Museum offers chance to research lives of nurses within family tree

People have been invited to find out more about ancestors who were nurses and midwives in unique ancestry project.

People across Edinburgh are being invited to find out about their ancestors who worked within the field of nursing and midwifery in Scotland this week.

The event, hosted by Edinburgh Napier University and The Royal College of Nursing (RCN), is taking place at the National Library of Scotland on Wednesday.

It’s hoped learning about their ancestry will inspire the next generation of nurses and help boost recruitment as the numbers applying for nursing courses in the country continue to decline.

Hazel’s great-aunt and godmother Elizabeth Leitch, who died in 1990, worked as a nurse in various different roles across Edinburgh, Glasgow and the United States.

Over the years Hazel has been eager to learn more about her extensive career after hearing stories about her growing up.

People invited to trace nurses and midwives in their family tree

She recalled a story she was told about her great-aunt as a nurse during the Blitz.

Hazel told STV News: “She was based in Glasgow during the Blitz and they didn’t know whether she was still alive or not. Obviously, it was in the days before social media or mobile phones, so they couldn’t get through to her.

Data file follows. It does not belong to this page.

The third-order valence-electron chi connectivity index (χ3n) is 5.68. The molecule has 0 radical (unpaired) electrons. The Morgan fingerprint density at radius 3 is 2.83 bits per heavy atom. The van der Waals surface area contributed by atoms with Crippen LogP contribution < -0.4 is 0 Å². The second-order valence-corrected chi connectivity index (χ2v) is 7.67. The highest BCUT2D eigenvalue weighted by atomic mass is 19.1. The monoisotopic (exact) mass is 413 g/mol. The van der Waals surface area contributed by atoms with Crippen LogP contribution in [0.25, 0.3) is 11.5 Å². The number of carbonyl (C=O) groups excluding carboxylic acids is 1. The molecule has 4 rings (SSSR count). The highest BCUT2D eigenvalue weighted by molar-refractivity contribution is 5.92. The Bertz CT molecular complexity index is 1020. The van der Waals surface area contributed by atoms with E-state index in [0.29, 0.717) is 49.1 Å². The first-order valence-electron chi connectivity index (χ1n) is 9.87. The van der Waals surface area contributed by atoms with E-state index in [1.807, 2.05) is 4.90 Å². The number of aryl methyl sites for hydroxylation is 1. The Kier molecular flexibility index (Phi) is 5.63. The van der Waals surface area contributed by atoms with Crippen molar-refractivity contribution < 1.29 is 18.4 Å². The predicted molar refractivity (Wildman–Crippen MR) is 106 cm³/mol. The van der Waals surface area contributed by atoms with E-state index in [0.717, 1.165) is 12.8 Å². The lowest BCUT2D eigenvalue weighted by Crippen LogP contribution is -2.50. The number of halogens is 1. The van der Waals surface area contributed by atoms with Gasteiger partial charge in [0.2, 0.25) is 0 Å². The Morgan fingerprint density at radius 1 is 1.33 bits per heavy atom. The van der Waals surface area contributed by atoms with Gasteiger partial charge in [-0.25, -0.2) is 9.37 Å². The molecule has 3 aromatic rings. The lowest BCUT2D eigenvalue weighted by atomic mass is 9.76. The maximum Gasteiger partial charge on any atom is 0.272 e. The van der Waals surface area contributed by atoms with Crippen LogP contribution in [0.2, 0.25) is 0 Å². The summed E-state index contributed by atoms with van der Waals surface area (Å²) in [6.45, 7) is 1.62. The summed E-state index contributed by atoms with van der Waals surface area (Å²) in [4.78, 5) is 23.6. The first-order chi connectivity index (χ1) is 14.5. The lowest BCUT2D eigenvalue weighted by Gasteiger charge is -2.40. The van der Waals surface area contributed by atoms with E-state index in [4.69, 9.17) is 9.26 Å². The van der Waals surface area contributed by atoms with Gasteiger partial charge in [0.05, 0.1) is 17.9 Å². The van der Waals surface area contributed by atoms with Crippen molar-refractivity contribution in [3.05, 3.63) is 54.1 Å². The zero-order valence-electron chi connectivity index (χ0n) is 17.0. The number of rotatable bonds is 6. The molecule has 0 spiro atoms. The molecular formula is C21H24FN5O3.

“They actually had to travelled through to Glasgow to make sure that she was still alive, which she was.

“I didn’t really hear very much about her actual career at the time. I was still very young, so this is why I’m trying to find out a bit more now about what her life was like.”

Now Hazel has the chance to research her life and profession through the workshop at the National Museum of Scotland.

The Royal College of Nursing are encouraging those with a family history of nursing and midwifery to apply to the sector as recruitment numbers continue to fall.

RCN showcase publications from over the years

RCN’s director of nursing Nicola Ranger said: “Since the pandemic, the numbers of people interested in applying to become a nurse and midwife have dropped in recent times.

“I know that there have always been challenges around recruitment and retention of nurses, which have varied at different times in history.

“The event is about celebrating nurses and midwives of the past and contribution.

“Hopefully it’ll encourage others to consider a career in nursing and midwifery and consider applying.”

RCN campaign manager Emma Selim added: “To understand the present, you need to look at the past as well.

“Nursing is an incredibly modern profession now and it’s very much different from the form of nursing we’re looking at in the past.

“But I think it’s important to know where you’ve been and to celebrate the incredible nurses we’ve had in Scotland in the past as well and the difference they’ve made.”

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